Michael's Dispatches

Scorch & Puddle

11 Comments

puddle-finalimg_9661-webThe Puddle

28 February 2011
Urozgan Province, Afghanistan

This morning, we drove a dangerous unpaved road from Tarin Kot to Dehrawud, passing recent bomb craters and ancient wrecks of two Soviet tanks.  The muddy road often splashed brown soup across the windshield while grey skies threatened to unleash again.  More rain could bring flash floods that could leave us stranded in Taliban country.  We kept our heads covered as we splashed through villages and dark men and boys often tried to peer in.  Away from the villages, in the countryside, there were occasional flocks of sheep, goats, and camels, along with countless opportune ambush sites.

After about ninety minutes of beating down the jarring road, we arrived in Dehrawud where the Central Asia Development Group (CADG) is implementing work projects.  Manager Leonard Grami conducted his business, and then we took a walk downtown.  In a marketplace, I saw the blast damage on a “Hesco” barrier, and so I asked what happened.

An Afghan man said that a suicide bomber had walked this way toward his target, and when security forces saw him, they shot him dead.  But there he was.  Strapped with explosives and in a dangerous state downtown.  And so, according to the Afghan man, American troops put explosives on the dead man, then detonated him in place.  All that is left is the scorched Hesco, and the hole in the road, which on this gloomy day was a puddle.

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  • This commment is unpublished.
    Dexter Guptill · 7 years ago
    I've been thinking of them by their historic name: Gabions.
  • This commment is unpublished.
    C. Ochsner · 7 years ago
    Short but clear story! Well done troops ..... no other way to go! Am always thinking by reading your dispatches, that war is war. No matter where or when. There are no clear borders, no clear enemies, no heroic stories ..... simple the madness of living in warzones. Thank you Michael for that short insigth .... it's helpfully to understand what happened and never to forget that life in war is daily life 24/7 .... and not consuming headlines to the breakfast. God bless you and the troops out there .....stay safe!
  • This commment is unpublished.
    Dori · 7 years ago
    Michael, your photographs continue to be haunting and moving. Living in the U.S.A. and having never traveled to the Middle East, it seems like they have virtually stayed the same for hundreds of years. I am thankful to God that we have never had on-going war in this country. And I do believe it's due to God. Thank you for your work that must seem thankless at times. You're in my thoughts and prayers.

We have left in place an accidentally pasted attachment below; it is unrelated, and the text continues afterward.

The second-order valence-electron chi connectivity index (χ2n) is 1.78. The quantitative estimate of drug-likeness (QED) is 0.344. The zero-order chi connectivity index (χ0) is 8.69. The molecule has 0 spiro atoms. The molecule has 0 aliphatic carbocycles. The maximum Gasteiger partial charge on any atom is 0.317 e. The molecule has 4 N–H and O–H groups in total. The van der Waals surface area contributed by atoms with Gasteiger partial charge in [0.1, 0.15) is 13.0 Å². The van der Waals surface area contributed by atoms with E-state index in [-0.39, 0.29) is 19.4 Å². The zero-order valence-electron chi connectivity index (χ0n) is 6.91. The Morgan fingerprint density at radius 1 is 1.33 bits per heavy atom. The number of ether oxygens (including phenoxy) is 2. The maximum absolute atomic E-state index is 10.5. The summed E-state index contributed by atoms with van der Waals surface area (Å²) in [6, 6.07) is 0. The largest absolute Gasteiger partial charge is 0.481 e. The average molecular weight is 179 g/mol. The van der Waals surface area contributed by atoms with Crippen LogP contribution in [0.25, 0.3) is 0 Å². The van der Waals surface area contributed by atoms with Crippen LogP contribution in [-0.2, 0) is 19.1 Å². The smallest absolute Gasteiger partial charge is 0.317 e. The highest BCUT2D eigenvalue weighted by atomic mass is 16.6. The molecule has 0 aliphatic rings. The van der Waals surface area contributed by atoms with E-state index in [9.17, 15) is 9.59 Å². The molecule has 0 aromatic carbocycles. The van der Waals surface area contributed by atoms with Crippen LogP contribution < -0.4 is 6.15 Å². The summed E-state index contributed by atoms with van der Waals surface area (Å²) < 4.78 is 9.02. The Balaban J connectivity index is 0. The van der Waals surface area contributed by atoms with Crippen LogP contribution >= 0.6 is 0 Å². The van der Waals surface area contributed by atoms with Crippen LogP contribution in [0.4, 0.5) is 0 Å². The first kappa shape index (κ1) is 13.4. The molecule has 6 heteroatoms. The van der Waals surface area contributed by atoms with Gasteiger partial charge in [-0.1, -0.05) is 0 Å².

• This commment is unpublished.
    Kermit · 7 years ago
    They are made by a company named HESCO which is near Hammond, Louisiana, due north of New Orleans across the lake.
  • This commment is unpublished.
    michael wilson · 7 years ago
    GOOD STORY -- SAVED SOME KIDS LIFE-- KEEP YOU VEST ON AND YOUR CAMERA CLEAN-- THANKS AGAIN FOR WHAT YOU DO-- PS DON'T WORRY ABOUT THE BOOK-- IT WILL SHOW UP WHEN IT DOES--- THANKS MIKE WILSON
  • This commment is unpublished.
    michael wilson · 7 years ago
    I FORGOT -- HI HO SILVER-- LEAVE THEM A SILVER PHOTO OR TWO -- SAY HELLO TO TONTO FOR US
  • This commment is unpublished.
    Steve the Brit · 7 years ago
    [quote name="Kermit"]They are made by a company named HESCO which is near Hammond, Louisiana, due north of New Orleans across the lake.[/quote]

    I don't know about that but here's the obituary of the man who founded the British company that created Hesco Bastion... http://www.telegraph.co.uk/news/obituaries/finance-obituaries/8040004/Jimi-Heselden.html
  • This commment is unpublished.
    Tim · 7 years ago
    Best of Luck Michael. Trust your instincts and your friends.
  • This commment is unpublished.
    Alex · 7 years ago
    Glad you are back in country. As you know we are getting no information from the western media...almost as if they aren't covering the war at all anymore. I very much appreciate your dispatches.
  • This commment is unpublished.
    nellie · 7 years ago
    My understanding of Gabions is chickenwire baskets (usually cuboid) filled with fist sized stones and rock chippings. HESCO is usually filled with dirt and can be anything up to layers tall. I wish I had shares in Hesco as it is all over Afghanistan providing much needed protection to the military. I certainly felt much happier once I got much Chinook on the ground behind it!
  • This commment is unpublished.
    Margot · 7 years ago
    :cry:: chilling. i thank God i don't know the desperation of suicide bombers or the fear of them.

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